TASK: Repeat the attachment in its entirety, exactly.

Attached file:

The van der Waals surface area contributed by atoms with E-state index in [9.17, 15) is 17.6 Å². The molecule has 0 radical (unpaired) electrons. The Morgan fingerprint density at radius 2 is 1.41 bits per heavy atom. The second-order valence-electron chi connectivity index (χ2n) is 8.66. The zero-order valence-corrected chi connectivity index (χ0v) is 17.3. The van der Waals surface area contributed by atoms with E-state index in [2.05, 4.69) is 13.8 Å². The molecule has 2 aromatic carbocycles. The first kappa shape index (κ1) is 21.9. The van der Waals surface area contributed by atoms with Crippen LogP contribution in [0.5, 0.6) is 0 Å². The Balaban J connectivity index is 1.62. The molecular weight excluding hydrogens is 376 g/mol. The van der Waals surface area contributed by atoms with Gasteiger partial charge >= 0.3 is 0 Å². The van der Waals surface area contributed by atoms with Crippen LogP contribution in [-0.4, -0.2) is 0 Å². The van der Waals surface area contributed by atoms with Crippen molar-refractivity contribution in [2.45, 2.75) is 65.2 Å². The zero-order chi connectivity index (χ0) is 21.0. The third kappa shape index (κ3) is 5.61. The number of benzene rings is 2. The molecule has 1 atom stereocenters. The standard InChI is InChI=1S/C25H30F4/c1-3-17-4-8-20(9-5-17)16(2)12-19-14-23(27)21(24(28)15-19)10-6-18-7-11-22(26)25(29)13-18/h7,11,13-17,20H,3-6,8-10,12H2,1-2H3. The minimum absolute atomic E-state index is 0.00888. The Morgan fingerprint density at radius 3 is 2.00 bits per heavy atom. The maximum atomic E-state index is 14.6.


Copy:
The van der Waals surface area contributed by atoms with E-state index in [9.17, 15) is 17.6 Å². The molecule has 0 radical (unpaired) electrons. The Morgan fingerprint density at radius 2 is 1.41 bits per heavy atom. The second-order valence-electron chi connectivity index (χ2n) is 8.66. The zero-order valence-corrected chi connectivity index (χ0v) is 17.3. The van der Waals surface area contributed by atoms with E-state index in [2.05, 4.69) is 13.8 Å². The molecule has 2 aromatic carbocycles. The first kappa shape index (κ1) is 21.9. The van der Waals surface area contributed by atoms with Crippen LogP contribution in [0.5, 0.6) is 0 Å². The Balaban J connectivity index is 1.62. The molecular weight excluding hydrogens is 376 g/mol. The van der Waals surface area contributed by atoms with Gasteiger partial charge >= 0.3 is 0 Å². The van der Waals surface area contributed by atoms with Crippen LogP contribution in [-0.4, -0.2) is 0 Å². The van der Waals surface area contributed by atoms with Crippen molar-refractivity contribution in [2.45, 2.75) is 65.2 Å². The zero-order chi connectivity index (χ0) is 21.0. The third kappa shape index (κ3) is 5.61. The number of benzene rings is 2. The molecule has 1 atom stereocenters. The standard InChI is InChI=1S/C25H30F4/c1-3-17-4-8-20(9-5-17)16(2)12-19-14-23(27)21(24(28)15-19)10-6-18-7-11-22(26)25(29)13-18/h7,11,13-17,20H,3-6,8-10,12H2,1-2H3. The minimum absolute atomic E-state index is 0.00888. The Morgan fingerprint density at radius 3 is 2.00 bits per heavy atom. The maximum atomic E-state index is 14.6.